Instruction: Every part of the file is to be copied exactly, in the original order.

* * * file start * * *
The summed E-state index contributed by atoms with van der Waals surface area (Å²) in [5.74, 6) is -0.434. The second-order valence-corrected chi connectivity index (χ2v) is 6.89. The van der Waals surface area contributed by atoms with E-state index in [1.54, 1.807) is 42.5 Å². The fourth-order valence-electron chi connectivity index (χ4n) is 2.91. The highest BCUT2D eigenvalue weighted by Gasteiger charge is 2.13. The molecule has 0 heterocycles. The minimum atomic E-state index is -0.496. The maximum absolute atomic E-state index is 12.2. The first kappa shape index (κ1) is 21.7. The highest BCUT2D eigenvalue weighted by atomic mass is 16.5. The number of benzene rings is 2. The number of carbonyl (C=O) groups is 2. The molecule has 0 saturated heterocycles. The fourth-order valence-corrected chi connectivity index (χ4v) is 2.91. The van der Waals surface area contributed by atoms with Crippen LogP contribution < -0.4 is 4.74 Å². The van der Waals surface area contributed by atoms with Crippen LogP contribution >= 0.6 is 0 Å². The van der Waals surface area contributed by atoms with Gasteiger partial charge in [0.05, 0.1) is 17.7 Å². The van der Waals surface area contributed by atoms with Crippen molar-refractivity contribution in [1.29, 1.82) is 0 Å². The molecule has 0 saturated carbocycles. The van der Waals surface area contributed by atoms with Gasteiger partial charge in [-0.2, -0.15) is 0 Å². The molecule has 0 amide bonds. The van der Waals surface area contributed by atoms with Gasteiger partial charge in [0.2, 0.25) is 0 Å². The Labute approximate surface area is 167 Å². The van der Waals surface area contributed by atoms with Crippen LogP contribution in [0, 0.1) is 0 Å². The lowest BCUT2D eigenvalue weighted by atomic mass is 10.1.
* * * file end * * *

The summed E-state index contributed by atoms with van der Waals surface area (Å²) in [5.74, 6) is -0.434. The second-order valence-corrected chi connectivity index (χ2v) is 6.89. The van der Waals surface area contributed by atoms with E-state index in [1.54, 1.807) is 42.5 Å². The fourth-order valence-electron chi connectivity index (χ4n) is 2.91. The highest BCUT2D eigenvalue weighted by Gasteiger charge is 2.13. The molecule has 0 heterocycles. The minimum atomic E-state index is -0.496. The maximum absolute atomic E-state index is 12.2. The first kappa shape index (κ1) is 21.7. The highest BCUT2D eigenvalue weighted by atomic mass is 16.5. The number of benzene rings is 2. The number of carbonyl (C=O) groups is 2. The molecule has 0 saturated heterocycles. The fourth-order valence-corrected chi connectivity index (χ4v) is 2.91. The van der Waals surface area contributed by atoms with Crippen LogP contribution < -0.4 is 4.74 Å². The van der Waals surface area contributed by atoms with Crippen LogP contribution >= 0.6 is 0 Å². The van der Waals surface area contributed by atoms with Gasteiger partial charge in [0.05, 0.1) is 17.7 Å². The van der Waals surface area contributed by atoms with Crippen molar-refractivity contribution in [1.29, 1.82) is 0 Å². The molecule has 0 saturated carbocycles. The van der Waals surface area contributed by atoms with Gasteiger partial charge in [-0.2, -0.15) is 0 Å². The molecule has 0 amide bonds. The van der Waals surface area contributed by atoms with Gasteiger partial charge in [0.2, 0.25) is 0 Å². The Labute approximate surface area is 167 Å². The van der Waals surface area contributed by atoms with Crippen LogP contribution in [0, 0.1) is 0 Å². The lowest BCUT2D eigenvalue weighted by atomic mass is 10.1.